Dr Musa Kika

Dr Musa Kika is a Zimbabwean constitutional and human rights lawyer. Dr Kika is the current Executive Director of the Zimbabwe Human Rights NGO Forum.

On 10 May 2021, Dr Musa Kika filed an urgent High Court application suing Justice minister Ziyambi Ziyambi and all judges of the Supreme Court and Constitutional Court over the extension of Chief Justice Luke Malaba's tenure.

Malaba was set to retire upon reaching 70 years according to the Constitution before President Emmerson Mnangagwa signed the Constitution of Zimbabwe Amendment (No 2) Bill into law, which allows judges to continue serving on the bench until they reach 75.


Kika is the youngest of four children and the first in his family to attend university. He was raised in Zimbabwe to a Malawian father and Mozambican mother.[1]


Kika holds a PhD in Public Law from the University of Cape Town (UCT), and an LLM from Harvard Law School.[2] Musa Kika completed an LLM in 2017, and holds an LLB (summa cum laude) from the University of KwaZulu-Natal in South Africa. [3] He also holds a Certificate in Advanced Human Rights from the Centre for Human Rights at the University of Pretoria.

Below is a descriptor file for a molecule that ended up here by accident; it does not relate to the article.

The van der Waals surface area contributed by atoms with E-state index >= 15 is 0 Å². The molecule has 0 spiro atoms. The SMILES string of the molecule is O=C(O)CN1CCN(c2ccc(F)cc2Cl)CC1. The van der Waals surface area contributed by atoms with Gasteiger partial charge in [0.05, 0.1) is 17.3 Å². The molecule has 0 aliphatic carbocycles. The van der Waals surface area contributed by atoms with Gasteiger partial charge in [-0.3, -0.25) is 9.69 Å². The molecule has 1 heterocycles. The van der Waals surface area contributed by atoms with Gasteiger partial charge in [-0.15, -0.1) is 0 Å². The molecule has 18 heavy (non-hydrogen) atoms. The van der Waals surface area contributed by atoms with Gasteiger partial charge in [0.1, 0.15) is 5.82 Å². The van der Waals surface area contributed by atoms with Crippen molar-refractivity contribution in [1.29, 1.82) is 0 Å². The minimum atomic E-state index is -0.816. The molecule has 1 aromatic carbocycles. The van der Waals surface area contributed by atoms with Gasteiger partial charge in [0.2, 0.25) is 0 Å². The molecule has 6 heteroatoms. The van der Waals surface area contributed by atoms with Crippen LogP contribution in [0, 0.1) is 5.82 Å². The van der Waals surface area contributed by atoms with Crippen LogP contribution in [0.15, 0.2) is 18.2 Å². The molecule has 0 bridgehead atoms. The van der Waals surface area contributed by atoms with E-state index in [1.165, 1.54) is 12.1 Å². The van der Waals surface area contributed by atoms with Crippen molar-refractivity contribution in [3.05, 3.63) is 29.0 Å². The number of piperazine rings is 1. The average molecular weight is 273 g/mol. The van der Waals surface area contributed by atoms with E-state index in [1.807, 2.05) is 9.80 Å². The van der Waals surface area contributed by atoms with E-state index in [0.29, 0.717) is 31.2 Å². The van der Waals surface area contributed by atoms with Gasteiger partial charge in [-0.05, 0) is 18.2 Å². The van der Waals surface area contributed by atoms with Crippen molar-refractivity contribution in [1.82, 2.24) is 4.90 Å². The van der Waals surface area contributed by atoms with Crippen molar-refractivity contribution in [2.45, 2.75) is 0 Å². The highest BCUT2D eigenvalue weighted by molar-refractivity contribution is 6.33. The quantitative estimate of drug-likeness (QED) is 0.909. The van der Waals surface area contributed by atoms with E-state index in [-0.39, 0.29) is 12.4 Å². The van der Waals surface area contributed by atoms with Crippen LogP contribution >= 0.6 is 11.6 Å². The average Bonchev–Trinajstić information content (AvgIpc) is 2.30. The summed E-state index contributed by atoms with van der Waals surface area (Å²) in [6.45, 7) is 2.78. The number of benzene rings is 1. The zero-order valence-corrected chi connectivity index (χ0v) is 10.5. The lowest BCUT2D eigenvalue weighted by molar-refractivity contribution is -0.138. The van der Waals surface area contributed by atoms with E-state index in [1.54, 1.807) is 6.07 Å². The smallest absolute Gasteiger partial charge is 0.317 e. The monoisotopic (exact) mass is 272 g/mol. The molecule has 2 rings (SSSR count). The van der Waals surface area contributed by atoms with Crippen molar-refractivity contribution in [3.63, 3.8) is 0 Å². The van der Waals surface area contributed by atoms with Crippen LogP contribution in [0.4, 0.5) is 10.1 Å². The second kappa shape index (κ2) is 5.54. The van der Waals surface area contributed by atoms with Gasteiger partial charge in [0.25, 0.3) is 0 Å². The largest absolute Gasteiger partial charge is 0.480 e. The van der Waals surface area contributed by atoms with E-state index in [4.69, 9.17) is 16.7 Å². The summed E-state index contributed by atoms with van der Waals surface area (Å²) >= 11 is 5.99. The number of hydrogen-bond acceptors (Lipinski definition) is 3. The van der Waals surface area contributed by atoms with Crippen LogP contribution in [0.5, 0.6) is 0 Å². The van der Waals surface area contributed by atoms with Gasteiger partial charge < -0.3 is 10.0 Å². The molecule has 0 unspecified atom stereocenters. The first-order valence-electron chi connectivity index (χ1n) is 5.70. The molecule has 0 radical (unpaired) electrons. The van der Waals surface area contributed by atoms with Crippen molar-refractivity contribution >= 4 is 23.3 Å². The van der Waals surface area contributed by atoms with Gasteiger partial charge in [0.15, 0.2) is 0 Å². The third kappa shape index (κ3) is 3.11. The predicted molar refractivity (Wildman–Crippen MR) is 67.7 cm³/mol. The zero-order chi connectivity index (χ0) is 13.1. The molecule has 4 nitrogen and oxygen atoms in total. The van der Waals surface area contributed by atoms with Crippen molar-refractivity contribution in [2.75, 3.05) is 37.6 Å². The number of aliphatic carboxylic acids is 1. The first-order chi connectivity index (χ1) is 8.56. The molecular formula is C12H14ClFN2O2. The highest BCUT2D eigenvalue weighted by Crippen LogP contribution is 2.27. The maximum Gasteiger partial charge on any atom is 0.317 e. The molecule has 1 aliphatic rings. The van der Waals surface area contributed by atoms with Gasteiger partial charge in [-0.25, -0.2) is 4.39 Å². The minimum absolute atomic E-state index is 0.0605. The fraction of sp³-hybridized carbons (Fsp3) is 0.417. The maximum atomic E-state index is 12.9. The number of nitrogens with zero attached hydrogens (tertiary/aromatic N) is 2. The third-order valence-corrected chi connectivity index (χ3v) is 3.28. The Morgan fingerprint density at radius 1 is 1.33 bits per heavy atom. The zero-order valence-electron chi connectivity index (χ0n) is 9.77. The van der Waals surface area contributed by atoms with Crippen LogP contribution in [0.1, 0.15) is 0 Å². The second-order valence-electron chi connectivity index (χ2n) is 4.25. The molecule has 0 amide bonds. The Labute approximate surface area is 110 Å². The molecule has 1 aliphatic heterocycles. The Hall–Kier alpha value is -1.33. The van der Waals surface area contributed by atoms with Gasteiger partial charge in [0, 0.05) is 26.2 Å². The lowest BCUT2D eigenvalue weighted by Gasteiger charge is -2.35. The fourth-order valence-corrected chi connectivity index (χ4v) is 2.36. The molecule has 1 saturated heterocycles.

While in high school in Harare, Dr Kika’s extracurricular activities included involvement with the Human Rights and Child Law Forum clubs. The latter was operated by the non-governmental organisation (NGO) Justice for Children.

A Mandela Rhodes Scholarship brought him to UCT where he planned to register for a master’s degree. However, when his supervisor, Professor Hugh Corder, saw how Kika’s thesis was shaping up, the professor and his colleagues recommended that he apply to the Doctoral Degrees Board to upgrade the degree. The application was granted and he graduated with a PhD in 2019.

At UCT, Musa Kika's experience included a stint as an assistant researcher at the Democratic Governance and Rights Unit within the Faculty of Law, which exposed him to judicial governance issues across the continent. He also undertook field research in Botswana, Kenya, Malawi, Namibia, Tanzania and Zimbabwe, and was a clerk for the Chief of Justice and Judges of Appeal at the Supreme Court of Namibia. He also tutored, lectured and invigilated classes at UCT.